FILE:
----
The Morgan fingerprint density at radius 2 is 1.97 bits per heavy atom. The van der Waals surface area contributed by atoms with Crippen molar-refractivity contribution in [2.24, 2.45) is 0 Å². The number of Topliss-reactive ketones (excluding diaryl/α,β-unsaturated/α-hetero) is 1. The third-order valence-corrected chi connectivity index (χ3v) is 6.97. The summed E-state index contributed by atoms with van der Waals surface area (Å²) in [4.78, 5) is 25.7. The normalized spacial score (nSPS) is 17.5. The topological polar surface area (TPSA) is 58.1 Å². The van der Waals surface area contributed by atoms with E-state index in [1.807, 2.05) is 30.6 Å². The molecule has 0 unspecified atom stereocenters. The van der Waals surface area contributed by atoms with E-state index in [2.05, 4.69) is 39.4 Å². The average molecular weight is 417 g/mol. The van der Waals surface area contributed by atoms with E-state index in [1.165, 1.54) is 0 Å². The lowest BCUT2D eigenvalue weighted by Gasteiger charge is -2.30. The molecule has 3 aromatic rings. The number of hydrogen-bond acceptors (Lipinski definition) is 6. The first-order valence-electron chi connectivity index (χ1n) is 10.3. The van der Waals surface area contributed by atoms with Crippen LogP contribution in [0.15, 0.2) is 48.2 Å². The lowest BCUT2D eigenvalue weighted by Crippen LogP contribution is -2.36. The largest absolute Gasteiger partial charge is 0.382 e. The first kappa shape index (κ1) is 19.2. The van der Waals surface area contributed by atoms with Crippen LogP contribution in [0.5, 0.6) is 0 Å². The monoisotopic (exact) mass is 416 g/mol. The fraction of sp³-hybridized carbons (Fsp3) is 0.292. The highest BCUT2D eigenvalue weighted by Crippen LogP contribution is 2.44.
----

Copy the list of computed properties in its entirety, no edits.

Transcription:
The Morgan fingerprint density at radius 2 is 1.97 bits per heavy atom. The van der Waals surface area contributed by atoms with Crippen molar-refractivity contribution in [2.24, 2.45) is 0 Å². The number of Topliss-reactive ketones (excluding diaryl/α,β-unsaturated/α-hetero) is 1. The third-order valence-corrected chi connectivity index (χ3v) is 6.97. The summed E-state index contributed by atoms with van der Waals surface area (Å²) in [4.78, 5) is 25.7. The normalized spacial score (nSPS) is 17.5. The topological polar surface area (TPSA) is 58.1 Å². The van der Waals surface area contributed by atoms with E-state index in [1.807, 2.05) is 30.6 Å². The molecule has 0 unspecified atom stereocenters. The van der Waals surface area contributed by atoms with E-state index in [2.05, 4.69) is 39.4 Å². The average molecular weight is 417 g/mol. The van der Waals surface area contributed by atoms with E-state index in [1.165, 1.54) is 0 Å². The lowest BCUT2D eigenvalue weighted by Gasteiger charge is -2.30. The molecule has 3 aromatic rings. The number of hydrogen-bond acceptors (Lipinski definition) is 6. The first-order valence-electron chi connectivity index (χ1n) is 10.3. The van der Waals surface area contributed by atoms with Crippen LogP contribution in [0.15, 0.2) is 48.2 Å². The lowest BCUT2D eigenvalue weighted by Crippen LogP contribution is -2.36. The largest absolute Gasteiger partial charge is 0.382 e. The first kappa shape index (κ1) is 19.2. The van der Waals surface area contributed by atoms with Crippen LogP contribution in [0.5, 0.6) is 0 Å². The monoisotopic (exact) mass is 416 g/mol. The fraction of sp³-hybridized carbons (Fsp3) is 0.292. The highest BCUT2D eigenvalue weighted by Crippen LogP contribution is 2.44.